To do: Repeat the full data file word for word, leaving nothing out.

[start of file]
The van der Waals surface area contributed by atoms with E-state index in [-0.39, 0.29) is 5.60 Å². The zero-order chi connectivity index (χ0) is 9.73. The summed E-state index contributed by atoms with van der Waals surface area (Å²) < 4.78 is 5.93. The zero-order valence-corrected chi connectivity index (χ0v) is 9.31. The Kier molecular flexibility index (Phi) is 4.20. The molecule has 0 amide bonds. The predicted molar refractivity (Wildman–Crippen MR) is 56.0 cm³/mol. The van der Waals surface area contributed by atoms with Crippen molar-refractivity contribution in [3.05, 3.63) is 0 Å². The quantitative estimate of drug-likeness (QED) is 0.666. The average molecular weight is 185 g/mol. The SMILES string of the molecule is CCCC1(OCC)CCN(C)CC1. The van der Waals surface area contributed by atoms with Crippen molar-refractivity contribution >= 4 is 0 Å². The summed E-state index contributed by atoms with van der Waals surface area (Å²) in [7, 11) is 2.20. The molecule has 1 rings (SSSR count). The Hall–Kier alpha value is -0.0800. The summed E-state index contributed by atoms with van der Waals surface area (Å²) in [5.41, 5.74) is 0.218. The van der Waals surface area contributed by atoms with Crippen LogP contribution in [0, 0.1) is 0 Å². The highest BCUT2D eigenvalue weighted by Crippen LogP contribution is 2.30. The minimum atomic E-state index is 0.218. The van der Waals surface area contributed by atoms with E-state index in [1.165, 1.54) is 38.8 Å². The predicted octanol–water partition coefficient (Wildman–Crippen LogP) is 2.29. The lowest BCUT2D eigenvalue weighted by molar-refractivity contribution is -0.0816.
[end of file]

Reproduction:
The van der Waals surface area contributed by atoms with E-state index in [-0.39, 0.29) is 5.60 Å². The zero-order chi connectivity index (χ0) is 9.73. The summed E-state index contributed by atoms with van der Waals surface area (Å²) < 4.78 is 5.93. The zero-order valence-corrected chi connectivity index (χ0v) is 9.31. The Kier molecular flexibility index (Phi) is 4.20. The molecule has 0 amide bonds. The predicted molar refractivity (Wildman–Crippen MR) is 56.0 cm³/mol. The van der Waals surface area contributed by atoms with Crippen molar-refractivity contribution in [3.05, 3.63) is 0 Å². The quantitative estimate of drug-likeness (QED) is 0.666. The average molecular weight is 185 g/mol. The SMILES string of the molecule is CCCC1(OCC)CCN(C)CC1. The van der Waals surface area contributed by atoms with Crippen molar-refractivity contribution >= 4 is 0 Å². The summed E-state index contributed by atoms with van der Waals surface area (Å²) in [7, 11) is 2.20. The molecule has 1 rings (SSSR count). The Hall–Kier alpha value is -0.0800. The summed E-state index contributed by atoms with van der Waals surface area (Å²) in [5.41, 5.74) is 0.218. The van der Waals surface area contributed by atoms with Crippen LogP contribution in [0, 0.1) is 0 Å². The highest BCUT2D eigenvalue weighted by Crippen LogP contribution is 2.30. The minimum atomic E-state index is 0.218. The van der Waals surface area contributed by atoms with E-state index in [1.165, 1.54) is 38.8 Å². The predicted octanol–water partition coefficient (Wildman–Crippen LogP) is 2.29. The lowest BCUT2D eigenvalue weighted by molar-refractivity contribution is -0.0816.